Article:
The International Cricket Council (ICC) took the unusual step on Tuesday of publicly defending the performances of its officials and the Decision Review System (DRS) in a specific match following the controversial first Ashes Test at Trent Bridge.
England's thrilling 14-run win was beset by rows over a series of on-field umpiring decisions, above all the not out decision given by Aleem Dar when England's Stuart Broad, then on 37, edged debutant spinner Ashton Agar to Australia captain Michael Clarke at slip - a decision the tourists could not challenge as by then they had used up all their innings reviews.
Broad went on to make 65 and share a key second-innings stand of 138 with Ian Bell (109).
Of the 72 decisions made by Pakistan's Dar, his on-field colleague Kumar Dharmasena and third umpire Marais Erasmus, the ICC highlighted seven errors.
Three were uncorrected decisions - the first of which was where the technology was at fault in England's second innings for Jonathan Trott being given lbw when he was originally given not out and two against Broad when Australia had no reviews available - while four decisions were corrected by DRS.
Therefore, the ICC said, the use of technology improved the correct decision percentage rose from 90.3 percent to 95.8 percent.
"The umpires did a good job under difficult conditions. This reflects the calibre of umpires Dar, Dharmasena and Erasmus who have consistently performed at a high level," ICC chief executive David Richardson said in a statement.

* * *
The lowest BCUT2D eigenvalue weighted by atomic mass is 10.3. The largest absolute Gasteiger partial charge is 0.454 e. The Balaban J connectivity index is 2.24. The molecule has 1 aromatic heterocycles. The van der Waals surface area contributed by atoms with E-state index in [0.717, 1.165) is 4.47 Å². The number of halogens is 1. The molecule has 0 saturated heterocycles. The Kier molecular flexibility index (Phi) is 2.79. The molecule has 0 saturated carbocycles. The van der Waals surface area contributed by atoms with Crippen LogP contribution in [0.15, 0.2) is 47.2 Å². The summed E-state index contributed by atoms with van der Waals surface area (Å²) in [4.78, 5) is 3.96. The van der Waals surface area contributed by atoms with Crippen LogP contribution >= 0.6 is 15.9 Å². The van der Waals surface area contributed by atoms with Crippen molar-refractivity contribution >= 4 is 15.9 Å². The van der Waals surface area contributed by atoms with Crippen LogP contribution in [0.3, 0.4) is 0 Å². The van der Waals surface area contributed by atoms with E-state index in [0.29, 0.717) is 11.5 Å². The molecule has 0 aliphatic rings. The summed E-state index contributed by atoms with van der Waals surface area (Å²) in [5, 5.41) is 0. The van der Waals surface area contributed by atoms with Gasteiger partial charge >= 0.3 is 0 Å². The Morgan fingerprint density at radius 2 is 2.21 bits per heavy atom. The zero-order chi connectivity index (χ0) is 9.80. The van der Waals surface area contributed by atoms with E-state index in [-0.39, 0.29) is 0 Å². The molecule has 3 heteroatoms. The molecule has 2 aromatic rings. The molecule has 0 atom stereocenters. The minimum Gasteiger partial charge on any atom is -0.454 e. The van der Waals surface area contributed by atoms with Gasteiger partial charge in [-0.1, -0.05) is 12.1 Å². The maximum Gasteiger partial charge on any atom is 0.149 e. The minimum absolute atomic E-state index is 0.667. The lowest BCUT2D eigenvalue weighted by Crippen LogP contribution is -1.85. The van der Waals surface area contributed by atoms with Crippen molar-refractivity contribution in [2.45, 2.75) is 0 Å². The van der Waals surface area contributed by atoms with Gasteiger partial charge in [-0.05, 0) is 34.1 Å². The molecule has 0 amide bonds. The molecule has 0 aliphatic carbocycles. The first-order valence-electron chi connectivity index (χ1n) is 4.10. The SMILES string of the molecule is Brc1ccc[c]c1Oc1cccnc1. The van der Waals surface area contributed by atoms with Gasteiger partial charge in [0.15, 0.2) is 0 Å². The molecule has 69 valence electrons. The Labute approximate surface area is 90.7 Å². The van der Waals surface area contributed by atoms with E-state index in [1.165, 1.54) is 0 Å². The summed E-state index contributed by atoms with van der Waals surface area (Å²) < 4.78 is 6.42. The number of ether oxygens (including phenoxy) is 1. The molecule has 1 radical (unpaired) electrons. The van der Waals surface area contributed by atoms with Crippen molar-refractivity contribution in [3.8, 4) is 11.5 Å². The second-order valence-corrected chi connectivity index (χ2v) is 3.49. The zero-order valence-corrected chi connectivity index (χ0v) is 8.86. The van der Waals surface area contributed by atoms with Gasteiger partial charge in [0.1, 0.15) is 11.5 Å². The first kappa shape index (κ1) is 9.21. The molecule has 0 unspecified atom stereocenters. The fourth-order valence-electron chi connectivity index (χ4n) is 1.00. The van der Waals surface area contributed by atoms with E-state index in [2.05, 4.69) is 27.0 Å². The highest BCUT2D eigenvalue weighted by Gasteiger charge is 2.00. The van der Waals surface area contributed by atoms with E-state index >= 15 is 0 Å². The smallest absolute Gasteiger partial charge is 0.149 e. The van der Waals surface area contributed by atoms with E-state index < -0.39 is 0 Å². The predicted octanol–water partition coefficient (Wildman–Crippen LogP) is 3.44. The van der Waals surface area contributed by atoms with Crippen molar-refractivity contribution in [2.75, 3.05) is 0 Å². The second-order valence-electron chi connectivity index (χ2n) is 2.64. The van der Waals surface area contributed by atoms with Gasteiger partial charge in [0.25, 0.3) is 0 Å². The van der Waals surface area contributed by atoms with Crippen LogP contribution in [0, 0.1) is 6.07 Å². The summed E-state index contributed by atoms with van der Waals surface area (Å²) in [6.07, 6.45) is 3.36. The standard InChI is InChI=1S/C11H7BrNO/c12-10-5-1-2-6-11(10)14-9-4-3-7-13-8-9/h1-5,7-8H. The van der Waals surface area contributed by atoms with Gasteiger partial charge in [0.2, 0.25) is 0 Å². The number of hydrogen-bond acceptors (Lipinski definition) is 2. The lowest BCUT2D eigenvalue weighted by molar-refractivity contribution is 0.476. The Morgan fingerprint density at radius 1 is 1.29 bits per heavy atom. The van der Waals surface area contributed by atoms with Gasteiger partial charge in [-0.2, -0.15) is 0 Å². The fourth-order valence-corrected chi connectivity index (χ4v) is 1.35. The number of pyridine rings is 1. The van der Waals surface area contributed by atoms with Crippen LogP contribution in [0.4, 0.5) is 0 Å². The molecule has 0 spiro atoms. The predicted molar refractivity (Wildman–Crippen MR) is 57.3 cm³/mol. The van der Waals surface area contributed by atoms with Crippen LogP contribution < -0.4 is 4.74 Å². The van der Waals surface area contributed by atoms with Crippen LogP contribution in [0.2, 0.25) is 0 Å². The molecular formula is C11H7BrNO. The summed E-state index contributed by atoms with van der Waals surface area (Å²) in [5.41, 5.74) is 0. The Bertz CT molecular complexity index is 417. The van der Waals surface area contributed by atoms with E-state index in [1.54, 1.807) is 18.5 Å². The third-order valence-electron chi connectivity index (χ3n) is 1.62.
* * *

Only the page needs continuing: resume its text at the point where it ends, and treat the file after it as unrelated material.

"However, like the players, umpires can also have good and bad days but we all know that the umpire's decision, right or wrong, is final and must be accepted.
"While the ICC has complete faith in the ability of its umpires, our confidence in technology is also strengthened by the fact that there was an increase in the number of correct decisions in the Trent Bridge Test through the use of the DRS.
"Technology was introduced with the objective of eradicating the obvious umpiring errors and to get as many correct decisions as possible. If it can help increase the correct decisions by 5.5 per cent, then it is a good outcome, but we must continue to strive to improve umpiring and the performance of the DRS."
The ICC did not say whether Agar should have been given out early on in his first innings.
With Australia on 131 for nine, Agar was on six when England wicketkeeper Matt Prior appealed for a stumping.
Erasmus gave him the benefit of the doubt, however, and Agar went on to make 98 - the highest score by a Test No 11.
The first Test also highlighted how England and Australia between them provide eight members of the ICC's 12-strong panel of elite umpires.
That means only four men - Dar, Dharmasena, Erasmus and New Zealand's Tony Hill - are currently eligible to officiate in Ashes Tests, leaving the ICC with little room for manoeuvre should any of them lose form.